The University of Texas Health Science Center at San Antonio, also referred to as UT Health San Antonio, is one of the country's leading health sciences universities and is designated as a Hispanic-Serving Institution by the U.S. Department of Education. With missions of teaching, research, patient care and community engagement, its schools of medicine, nursing, dentistry, health professions and graduate biomedical sciences have graduated more than 37,000 alumni who are leading change, advancing their fields, and renewing hope for patients and their families throughout South Texas and the world. To learn about the many ways "We make lives better®," visit http://www.uthscsa.edu.

Stay connected with The University of Texas Health Science Center at San Antonio on Facebook, Twitter, LinkedIn, Instagram and YouTube.

To see how we are battling COVID-19, read inspiring stories on Impact.

University of Texas Health Science Center at San Antonio

Related Children Articles:

Children not immune to coronavirus; new study from pandemic epicenter describes severe COVID-19 response in children
- While most children infected with the novel coronavirus have mild symptoms, a subset requires hospitalization and a small number require intensive care.
How many children is enough?
Most Russians would like to have two children: a boy and a girl.
Preterm children have similar temperament to children who were institutionally deprived
A child's temperament is affected by the early stages of their life.
Only-children more likely to be obese than children with siblings
Families with multiple children tend to make more healthy eating decisions than families with a single child.
Children living in countryside outperform children living in metropolitan area in motor skills
Residential density is related to children's motor skills, engagement in outdoor play and organised sports. that Finnish children living in the countryside spent more time outdoors and had better motor skills than their age peers in the metropolitan area.
Hispanic and black children more likely to miss school due to eczema than white children
In a study that highlights racial disparities in the everyday impact of eczema, new research shows Hispanic and black children are more likely than white children to miss school due to the chronic skin disease.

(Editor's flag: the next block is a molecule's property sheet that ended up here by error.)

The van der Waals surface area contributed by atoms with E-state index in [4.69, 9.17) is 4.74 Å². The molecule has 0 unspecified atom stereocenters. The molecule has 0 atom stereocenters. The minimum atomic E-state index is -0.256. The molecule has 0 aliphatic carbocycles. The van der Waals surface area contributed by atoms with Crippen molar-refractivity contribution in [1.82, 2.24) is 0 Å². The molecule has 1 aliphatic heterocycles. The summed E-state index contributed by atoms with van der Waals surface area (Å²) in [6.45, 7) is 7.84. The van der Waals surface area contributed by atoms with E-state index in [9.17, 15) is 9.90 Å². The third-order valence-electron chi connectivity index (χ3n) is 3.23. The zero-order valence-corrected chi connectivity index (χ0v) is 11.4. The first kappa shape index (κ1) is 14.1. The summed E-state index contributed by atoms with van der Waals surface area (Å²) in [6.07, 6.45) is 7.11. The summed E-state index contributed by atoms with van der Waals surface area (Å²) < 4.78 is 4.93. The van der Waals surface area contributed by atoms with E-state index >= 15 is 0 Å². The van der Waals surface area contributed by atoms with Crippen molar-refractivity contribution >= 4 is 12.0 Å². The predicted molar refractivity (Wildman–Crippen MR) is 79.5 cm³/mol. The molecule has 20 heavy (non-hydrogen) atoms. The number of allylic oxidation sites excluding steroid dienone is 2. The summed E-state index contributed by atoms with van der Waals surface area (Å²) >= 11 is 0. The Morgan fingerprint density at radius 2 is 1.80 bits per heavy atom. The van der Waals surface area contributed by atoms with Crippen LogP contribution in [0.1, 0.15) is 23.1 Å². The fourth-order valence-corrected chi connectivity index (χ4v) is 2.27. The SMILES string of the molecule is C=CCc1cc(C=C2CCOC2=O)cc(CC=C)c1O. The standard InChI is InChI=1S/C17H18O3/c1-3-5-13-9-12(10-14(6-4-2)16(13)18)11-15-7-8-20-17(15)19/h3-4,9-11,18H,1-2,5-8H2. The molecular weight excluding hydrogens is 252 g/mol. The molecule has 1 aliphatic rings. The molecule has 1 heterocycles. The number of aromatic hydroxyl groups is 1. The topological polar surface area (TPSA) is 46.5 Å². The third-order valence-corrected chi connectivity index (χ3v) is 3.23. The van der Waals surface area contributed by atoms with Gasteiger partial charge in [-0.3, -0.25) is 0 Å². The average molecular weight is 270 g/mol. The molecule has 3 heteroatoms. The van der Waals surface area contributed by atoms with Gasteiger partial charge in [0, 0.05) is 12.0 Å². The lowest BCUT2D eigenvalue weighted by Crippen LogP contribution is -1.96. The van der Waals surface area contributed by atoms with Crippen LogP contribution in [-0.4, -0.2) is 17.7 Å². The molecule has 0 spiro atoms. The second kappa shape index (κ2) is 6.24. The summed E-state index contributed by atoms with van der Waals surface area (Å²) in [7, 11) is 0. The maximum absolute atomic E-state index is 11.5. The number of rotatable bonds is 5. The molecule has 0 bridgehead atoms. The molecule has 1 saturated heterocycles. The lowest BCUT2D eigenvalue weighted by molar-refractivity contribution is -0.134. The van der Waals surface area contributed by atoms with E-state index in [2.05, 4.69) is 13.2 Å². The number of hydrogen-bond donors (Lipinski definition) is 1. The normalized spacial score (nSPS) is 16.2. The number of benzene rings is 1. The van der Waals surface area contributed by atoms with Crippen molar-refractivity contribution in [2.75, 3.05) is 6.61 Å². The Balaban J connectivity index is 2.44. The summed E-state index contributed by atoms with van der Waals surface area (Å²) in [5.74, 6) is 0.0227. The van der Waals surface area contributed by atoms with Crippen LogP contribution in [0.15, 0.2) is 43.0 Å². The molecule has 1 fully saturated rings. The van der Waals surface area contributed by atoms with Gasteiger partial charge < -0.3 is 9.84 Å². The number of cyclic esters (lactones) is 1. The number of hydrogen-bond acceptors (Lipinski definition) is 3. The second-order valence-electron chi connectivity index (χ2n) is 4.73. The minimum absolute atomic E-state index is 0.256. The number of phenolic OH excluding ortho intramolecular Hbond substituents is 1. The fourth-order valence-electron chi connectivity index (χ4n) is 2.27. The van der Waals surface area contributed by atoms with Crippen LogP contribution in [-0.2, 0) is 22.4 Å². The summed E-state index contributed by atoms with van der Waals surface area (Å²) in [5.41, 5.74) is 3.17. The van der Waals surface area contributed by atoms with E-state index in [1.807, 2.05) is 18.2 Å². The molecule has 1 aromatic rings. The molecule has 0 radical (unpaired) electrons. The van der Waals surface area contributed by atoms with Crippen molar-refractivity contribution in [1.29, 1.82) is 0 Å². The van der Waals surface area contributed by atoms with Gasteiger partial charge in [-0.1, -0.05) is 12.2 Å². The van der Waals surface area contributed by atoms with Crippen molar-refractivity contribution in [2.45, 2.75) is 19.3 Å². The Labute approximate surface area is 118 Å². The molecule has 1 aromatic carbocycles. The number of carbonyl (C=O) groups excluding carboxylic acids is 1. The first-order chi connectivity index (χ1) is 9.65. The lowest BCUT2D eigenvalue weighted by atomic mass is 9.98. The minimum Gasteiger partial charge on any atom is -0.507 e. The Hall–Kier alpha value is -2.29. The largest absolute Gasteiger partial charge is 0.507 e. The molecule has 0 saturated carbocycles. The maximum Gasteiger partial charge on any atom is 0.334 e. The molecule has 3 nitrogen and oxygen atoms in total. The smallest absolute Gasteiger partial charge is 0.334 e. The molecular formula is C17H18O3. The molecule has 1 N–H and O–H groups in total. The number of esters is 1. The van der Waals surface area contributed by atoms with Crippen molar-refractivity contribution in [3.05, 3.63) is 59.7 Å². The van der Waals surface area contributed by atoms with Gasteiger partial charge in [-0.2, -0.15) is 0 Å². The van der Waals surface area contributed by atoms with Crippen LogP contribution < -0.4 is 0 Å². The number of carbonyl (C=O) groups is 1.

Children, their parents, and health professionals often underestimate children's higher weight status
More than half of parents underestimated their children's classification as overweight or obese -- children themselves and health professionals also share this misperception, according to new research being presented at this year's European Congress on Obesity (ECO) in Glasgow, UK (April 28-May 1).
Children with autism are in 'in-tune' with mom's feelings like other children
New research addresses limitations of prior autism spectrum disorder (ASD) studies on facial emotion recognition by using five distinct facial emotions in unfamiliar and familiar (mom) faces to test the influence of familiarity in children with and without ASD.
First Nations children and youth experiencing more pain than non-First Nations children
First Nations children and youth are experiencing more pain than non-First Nations children, but do not access specialist or mental health services at the same rate as their non-First Nations peers, found new research published in CMAJ (Canadian Medical Association Journal).
Grandparents: Raising their children's children, they get the job done
Millions of children are being raised solely by their grandparents, with numbers continuing to climb as the opioid crisis and other factors disrupt families.
More Children News and Children Current Events

Trending Science News

Current Coronavirus (COVID-19) News

Top Science Podcasts

We have hand picked the top science podcasts of 2020.
Now Playing: TED Radio Hour

Making Amends
What makes a true apology? What does it mean to make amends for past mistakes? This hour, TED speakers explore how repairing the wrongs of the past is the first step toward healing for the future. Guests include historian and preservationist Brent Leggs, law professor Martha Minow, librarian Dawn Wacek, and playwright V (formerly Eve Ensler).
Now Playing: Science for the People

#566 Is Your Gut Leaking?
This week we're busting the human gut wide open with Dr. Alessio Fasano from the Center for Celiac Research and Treatment at Massachusetts General Hospital. Join host Anika Hazra for our discussion separating fact from fiction on the controversial topic of leaky gut syndrome. We cover everything from what causes a leaky gut to interpreting the results of a gut microbiome test! Related links: Center for Celiac Research and Treatment website and their YouTube channel
Now Playing: Radiolab

The Flag and the Fury
How do you actually make change in the world? For 126 years, Mississippi has had the Confederate battle flag on their state flag, and they were the last state in the nation where that emblem remained "officially" flying.  A few days ago, that flag came down. A few days before that, it coming down would have seemed impossible. We dive into the story behind this de-flagging: a journey involving a clash of histories, designs, families, and even cheerleading. This show is a collaboration with OSM Audio. Kiese Laymon's memoir Heavy is here. And the Hospitality Flag webpage is here.